But she knew life wasn’t a simple thing, and Sinclair was trapped by the past and a love-struck old man.  And no beautiful spring morning was going to change that.  She liked Simon LaMonta, but she had no confidence in him.  And she loved Sinclair beyond her ability to trust his judgement.  He was going to rescue his people no matter what the risk, and that frightened her.  She didn’t want to contemplate a time without Sinclair close at hand, and that made her finally leave the garden and walk to the art shop on Rue Soufflot without looking back.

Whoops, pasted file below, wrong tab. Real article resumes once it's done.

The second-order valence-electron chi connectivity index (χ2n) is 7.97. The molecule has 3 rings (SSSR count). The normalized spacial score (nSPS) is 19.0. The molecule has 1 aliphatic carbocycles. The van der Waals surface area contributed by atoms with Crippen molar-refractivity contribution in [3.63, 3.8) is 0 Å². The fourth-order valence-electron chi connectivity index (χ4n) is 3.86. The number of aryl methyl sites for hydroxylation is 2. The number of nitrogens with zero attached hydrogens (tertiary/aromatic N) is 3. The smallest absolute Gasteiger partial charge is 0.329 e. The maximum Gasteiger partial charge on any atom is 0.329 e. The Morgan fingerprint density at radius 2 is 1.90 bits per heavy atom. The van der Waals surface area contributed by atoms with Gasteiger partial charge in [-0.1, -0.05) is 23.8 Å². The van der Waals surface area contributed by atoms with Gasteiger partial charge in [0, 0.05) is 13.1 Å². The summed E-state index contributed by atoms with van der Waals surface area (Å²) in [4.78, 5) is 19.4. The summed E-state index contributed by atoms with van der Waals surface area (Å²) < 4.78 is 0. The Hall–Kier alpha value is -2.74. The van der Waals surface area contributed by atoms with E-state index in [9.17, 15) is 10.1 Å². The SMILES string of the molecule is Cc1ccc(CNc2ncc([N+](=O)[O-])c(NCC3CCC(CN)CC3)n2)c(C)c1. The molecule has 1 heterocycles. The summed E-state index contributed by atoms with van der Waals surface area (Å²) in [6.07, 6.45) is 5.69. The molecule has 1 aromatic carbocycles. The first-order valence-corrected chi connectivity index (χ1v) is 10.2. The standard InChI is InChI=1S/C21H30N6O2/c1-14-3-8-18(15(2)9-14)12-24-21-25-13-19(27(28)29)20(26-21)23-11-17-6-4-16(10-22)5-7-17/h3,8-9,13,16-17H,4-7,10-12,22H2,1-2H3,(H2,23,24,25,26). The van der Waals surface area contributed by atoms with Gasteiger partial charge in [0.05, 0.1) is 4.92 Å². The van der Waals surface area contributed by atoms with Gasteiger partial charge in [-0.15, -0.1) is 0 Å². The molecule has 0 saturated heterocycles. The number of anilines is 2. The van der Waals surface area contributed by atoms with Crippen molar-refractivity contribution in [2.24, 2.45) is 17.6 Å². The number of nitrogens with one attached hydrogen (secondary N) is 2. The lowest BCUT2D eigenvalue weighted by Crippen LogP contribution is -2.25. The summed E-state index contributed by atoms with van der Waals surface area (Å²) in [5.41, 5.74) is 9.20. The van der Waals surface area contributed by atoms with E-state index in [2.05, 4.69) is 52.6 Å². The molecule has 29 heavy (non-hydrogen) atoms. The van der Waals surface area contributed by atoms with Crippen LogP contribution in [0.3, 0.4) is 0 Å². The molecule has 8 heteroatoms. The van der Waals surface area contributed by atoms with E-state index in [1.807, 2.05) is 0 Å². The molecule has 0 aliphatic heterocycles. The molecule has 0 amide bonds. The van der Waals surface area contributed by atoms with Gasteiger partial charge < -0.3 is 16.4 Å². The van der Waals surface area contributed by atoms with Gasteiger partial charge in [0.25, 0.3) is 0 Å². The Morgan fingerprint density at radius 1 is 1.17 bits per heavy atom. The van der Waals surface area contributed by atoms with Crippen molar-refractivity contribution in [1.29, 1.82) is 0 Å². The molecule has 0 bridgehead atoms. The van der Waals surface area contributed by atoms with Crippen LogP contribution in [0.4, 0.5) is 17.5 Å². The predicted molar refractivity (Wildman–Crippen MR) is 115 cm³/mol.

She had shopped at La Plume Ancienne many times when she was a student and she knew exactly what she was looking for.  She found all four items quickly, paid cash and left.  At the stand outside, she got a taxi to Tati, the mecca of shabby/chic in Paris.  The store was huge, so it took her some time to find what she wanted — black sweater and slacks, a too-short, too-tight party dress, two pairs of shoes, gloves, a black backpack and an oversized purse.  She paid cash, stuffed everything into a one-on-every-corner Tati bag and found another taxi that took her back across town.  This was the hard part.  She wasn’t exactly sure what she needed and couldn’t really explain what she needed them for — so she flipped her hair a lot at the DIY store.  She told the clerk she was recently divorced — with a crumbling apartment that seriously needed a man’s hand — and explained her immediate problem.  She followed his eyes as he answered and asked if he could possibly just show her how to actually use the tools.  He did, and she leaned very close as he guided her hand, then laughed at her own success.  She thanked him very much and asked if there was anything else that might help her.  He volunteered a spray can of strong solvent.  She paid cash, thanked everyone again, said she’d probably be back, and left.  From there, she went to BNP Paribas bank, paid cash for a prepaid credit card and immediately used it to buy a glass of wine.  The card worked, and she wandered off to find a public telephone.